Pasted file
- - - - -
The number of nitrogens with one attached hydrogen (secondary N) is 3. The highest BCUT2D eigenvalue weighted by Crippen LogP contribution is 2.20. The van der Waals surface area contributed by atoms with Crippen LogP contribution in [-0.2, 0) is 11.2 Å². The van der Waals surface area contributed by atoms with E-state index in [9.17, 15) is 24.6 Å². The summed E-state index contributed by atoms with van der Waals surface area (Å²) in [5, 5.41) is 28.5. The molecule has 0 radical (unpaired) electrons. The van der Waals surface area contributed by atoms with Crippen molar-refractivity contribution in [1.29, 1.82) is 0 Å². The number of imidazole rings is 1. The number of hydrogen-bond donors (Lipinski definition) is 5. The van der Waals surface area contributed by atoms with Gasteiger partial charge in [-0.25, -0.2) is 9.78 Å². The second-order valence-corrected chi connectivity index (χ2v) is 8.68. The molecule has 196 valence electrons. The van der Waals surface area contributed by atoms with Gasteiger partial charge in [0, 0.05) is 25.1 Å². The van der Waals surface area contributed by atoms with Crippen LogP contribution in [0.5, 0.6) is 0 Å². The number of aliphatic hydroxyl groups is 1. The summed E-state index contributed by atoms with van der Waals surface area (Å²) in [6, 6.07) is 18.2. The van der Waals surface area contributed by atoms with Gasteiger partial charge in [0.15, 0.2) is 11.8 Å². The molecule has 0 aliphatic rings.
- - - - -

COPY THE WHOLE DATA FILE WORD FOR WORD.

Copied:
The number of nitrogens with one attached hydrogen (secondary N) is 3. The highest BCUT2D eigenvalue weighted by Crippen LogP contribution is 2.20. The van der Waals surface area contributed by atoms with Crippen LogP contribution in [-0.2, 0) is 11.2 Å². The van der Waals surface area contributed by atoms with E-state index in [9.17, 15) is 24.6 Å². The summed E-state index contributed by atoms with van der Waals surface area (Å²) in [5, 5.41) is 28.5. The molecule has 0 radical (unpaired) electrons. The van der Waals surface area contributed by atoms with Crippen molar-refractivity contribution in [1.29, 1.82) is 0 Å². The number of imidazole rings is 1. The number of hydrogen-bond donors (Lipinski definition) is 5. The van der Waals surface area contributed by atoms with Gasteiger partial charge in [-0.25, -0.2) is 9.78 Å². The second-order valence-corrected chi connectivity index (χ2v) is 8.68. The molecule has 196 valence electrons. The van der Waals surface area contributed by atoms with Gasteiger partial charge in [0, 0.05) is 25.1 Å². The van der Waals surface area contributed by atoms with Crippen LogP contribution in [0.5, 0.6) is 0 Å². The number of aliphatic hydroxyl groups is 1. The summed E-state index contributed by atoms with van der Waals surface area (Å²) in [6, 6.07) is 18.2. The van der Waals surface area contributed by atoms with Gasteiger partial charge in [0.15, 0.2) is 11.8 Å². The molecule has 0 aliphatic rings.